Sunday, January 30, 2011

I'll be hosting February's Disability Blog Carnival on the 25th. If you don't know what the Disability Blog Carnival is all about, you can see some examples of past editions here, here and here. It's a round-up and celebration of the best of the month's disability blogging, grouped around a theme. This month's (optional) theme is Participation. What do you participate in, and how? Whether you take the theme to refer to hobbies, fun activities, or just the smaller things in life that are still important to us, I think talking about our participation in life and society is increasingly important in this world of cuts and limitations. In a society where we're regularly accused of wasting the 'taxpayer's' money, let's celebrate the fact that we do frivolous things! To give you an idea, the topic was inspired by a suggestion by Lisy Babe, with whom I share an interest in cult TV, that people might want to write about participation in fandom.

It would be great if you could get your blog posts to me by 20th Feb, to give me time to work on the round-up post - I'm a slow blogger! If you have a last-minute burst of inspiration, though, I'll do my best to fit it in later. Either link to your entry in a comment on this post, or e-mail me with the link at lilwatchergirl (at) gmail (dot) com.

Enjoy participating in the month's blog carnival!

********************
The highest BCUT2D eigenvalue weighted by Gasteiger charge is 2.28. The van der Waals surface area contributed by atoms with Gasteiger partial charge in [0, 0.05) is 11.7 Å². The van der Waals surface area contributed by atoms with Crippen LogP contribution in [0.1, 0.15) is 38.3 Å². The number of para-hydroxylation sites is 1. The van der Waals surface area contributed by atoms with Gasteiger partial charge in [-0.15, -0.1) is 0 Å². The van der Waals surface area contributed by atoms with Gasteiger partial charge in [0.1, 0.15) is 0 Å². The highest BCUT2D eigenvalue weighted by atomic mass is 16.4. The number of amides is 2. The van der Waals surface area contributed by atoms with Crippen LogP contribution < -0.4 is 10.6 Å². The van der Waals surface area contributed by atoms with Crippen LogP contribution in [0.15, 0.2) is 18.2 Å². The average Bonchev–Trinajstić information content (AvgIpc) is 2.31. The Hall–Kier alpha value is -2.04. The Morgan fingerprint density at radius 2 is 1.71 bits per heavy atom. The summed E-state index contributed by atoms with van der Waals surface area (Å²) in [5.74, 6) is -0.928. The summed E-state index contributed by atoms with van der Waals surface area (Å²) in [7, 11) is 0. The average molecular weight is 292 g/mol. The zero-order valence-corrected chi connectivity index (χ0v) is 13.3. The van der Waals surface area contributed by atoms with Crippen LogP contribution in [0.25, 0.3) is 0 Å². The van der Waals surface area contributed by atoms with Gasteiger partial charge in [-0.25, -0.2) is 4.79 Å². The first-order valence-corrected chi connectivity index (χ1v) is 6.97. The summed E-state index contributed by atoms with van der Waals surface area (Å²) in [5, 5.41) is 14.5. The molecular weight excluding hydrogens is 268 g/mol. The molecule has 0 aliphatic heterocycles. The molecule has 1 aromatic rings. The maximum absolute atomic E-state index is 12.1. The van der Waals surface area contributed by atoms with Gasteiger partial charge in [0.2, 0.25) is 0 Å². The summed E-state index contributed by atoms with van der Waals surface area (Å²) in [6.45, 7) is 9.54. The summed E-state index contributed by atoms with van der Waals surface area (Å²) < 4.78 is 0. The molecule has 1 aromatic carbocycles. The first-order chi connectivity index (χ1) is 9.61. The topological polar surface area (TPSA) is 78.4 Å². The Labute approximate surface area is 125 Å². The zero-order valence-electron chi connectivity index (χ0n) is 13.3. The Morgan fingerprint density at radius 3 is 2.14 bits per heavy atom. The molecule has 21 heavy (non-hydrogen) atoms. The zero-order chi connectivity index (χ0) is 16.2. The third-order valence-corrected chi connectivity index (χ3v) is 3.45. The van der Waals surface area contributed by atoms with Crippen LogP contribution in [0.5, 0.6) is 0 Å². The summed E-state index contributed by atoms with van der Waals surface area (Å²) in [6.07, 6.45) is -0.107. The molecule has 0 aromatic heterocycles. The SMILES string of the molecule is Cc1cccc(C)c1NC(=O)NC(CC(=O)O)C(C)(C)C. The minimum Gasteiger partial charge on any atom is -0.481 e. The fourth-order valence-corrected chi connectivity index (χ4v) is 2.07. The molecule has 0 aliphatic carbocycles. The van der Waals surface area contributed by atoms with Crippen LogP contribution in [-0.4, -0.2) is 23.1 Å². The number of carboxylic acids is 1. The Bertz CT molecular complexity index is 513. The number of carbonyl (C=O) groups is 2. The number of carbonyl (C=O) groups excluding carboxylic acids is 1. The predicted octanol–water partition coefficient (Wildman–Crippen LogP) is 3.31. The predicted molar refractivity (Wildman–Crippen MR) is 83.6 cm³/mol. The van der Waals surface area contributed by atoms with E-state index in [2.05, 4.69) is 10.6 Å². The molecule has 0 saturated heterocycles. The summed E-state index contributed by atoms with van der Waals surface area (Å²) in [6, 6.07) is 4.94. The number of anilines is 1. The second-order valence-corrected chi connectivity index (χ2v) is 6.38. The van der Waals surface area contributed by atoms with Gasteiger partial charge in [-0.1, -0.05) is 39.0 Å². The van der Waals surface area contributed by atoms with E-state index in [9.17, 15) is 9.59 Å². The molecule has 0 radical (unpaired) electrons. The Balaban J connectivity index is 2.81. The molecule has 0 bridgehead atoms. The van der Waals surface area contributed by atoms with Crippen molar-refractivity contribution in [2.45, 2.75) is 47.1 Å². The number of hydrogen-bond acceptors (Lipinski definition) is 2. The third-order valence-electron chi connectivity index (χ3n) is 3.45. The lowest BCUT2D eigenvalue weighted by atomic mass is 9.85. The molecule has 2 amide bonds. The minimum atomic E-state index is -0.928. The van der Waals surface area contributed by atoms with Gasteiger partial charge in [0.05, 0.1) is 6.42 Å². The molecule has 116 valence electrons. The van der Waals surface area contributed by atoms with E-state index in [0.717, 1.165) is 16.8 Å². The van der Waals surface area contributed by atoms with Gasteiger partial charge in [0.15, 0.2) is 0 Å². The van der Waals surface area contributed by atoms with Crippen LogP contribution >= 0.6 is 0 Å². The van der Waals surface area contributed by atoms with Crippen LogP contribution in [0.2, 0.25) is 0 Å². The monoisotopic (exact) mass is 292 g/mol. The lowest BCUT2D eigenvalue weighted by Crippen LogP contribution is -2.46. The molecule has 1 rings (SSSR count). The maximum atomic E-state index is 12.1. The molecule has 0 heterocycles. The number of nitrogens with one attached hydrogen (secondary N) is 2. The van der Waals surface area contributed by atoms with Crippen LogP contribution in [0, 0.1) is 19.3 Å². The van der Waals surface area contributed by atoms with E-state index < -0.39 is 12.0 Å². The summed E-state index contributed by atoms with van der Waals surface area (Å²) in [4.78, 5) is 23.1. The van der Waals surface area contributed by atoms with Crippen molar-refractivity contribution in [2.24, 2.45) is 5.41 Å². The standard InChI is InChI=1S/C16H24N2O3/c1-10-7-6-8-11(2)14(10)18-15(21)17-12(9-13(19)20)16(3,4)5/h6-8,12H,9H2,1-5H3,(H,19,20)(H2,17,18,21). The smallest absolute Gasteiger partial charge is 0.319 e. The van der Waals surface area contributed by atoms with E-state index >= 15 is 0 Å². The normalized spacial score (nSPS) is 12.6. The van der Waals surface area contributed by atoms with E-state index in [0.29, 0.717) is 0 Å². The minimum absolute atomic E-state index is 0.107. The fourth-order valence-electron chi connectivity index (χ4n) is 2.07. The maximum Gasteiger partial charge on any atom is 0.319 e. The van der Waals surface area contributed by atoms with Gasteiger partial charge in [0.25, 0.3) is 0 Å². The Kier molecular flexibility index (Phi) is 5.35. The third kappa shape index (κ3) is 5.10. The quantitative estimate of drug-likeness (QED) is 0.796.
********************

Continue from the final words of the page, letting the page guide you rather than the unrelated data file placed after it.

Monday, January 17, 2011

...And Sometimes Things Work Like They Should

It's only a little victory, but in the midst of all the struggle for services, I am happy this morning. Disabled Students' Allowance has paid for a second desk in my study (my own desk has a bad setup that hurts my neck and subluxes my shoulders) and a stand so that I can use my laptop/read in bed. They came to set the equipment up today. Compared to other battles to get what I need and am entitled to, this has been relatively easy to arrange. And it will make such a difference to the amount of work I can do. Being able to work properly in bed will be so exciting.

The fight with Access to Work continues, but incredibly, I might actually be getting there with them. They've moved on from the fifteen pages or so of details I had to write about my needs, and are now asking actually relevant things. I'll be unbelievably relieved if I win this one. The thought of not getting support and therefore never being able to teach again was utterly, appallingly terrifying.

New anti-depressant medication is starting to work. This is also a relief. I hope it continues to do so.

Saturday, January 08, 2011

Adventures in Disability, Again

I'm seriously neglecting blogging at the moment (on both my blogs, and indeed at Where's the Benefit). But life is currently quite a struggle, and I thought writing might help a bit. So here is a new, if brief post.

When they say disability is a full-time job, they're really not kidding. Yesterday, which was supposed to be a work-from-home day for me, involved three awful encounters with professionals (two on the phone, via The Girl) that left me so exhausted and close to having a complete breakdown that, of course, no work got done.

I won't go into the ins and outs of the personal budget I'm hoping to get from social services which, while intended to meet my care needs, is very unlikely to do so, because of the ubiquitous 'computer says no' situation in which I and my needs are far too complicated for anyone official to begin to grasp. So let's just say that my morning was taken up with frustrating social workers and their departments' frustrating policies. It was the afternoon's (first) phone call that was really distressing, though.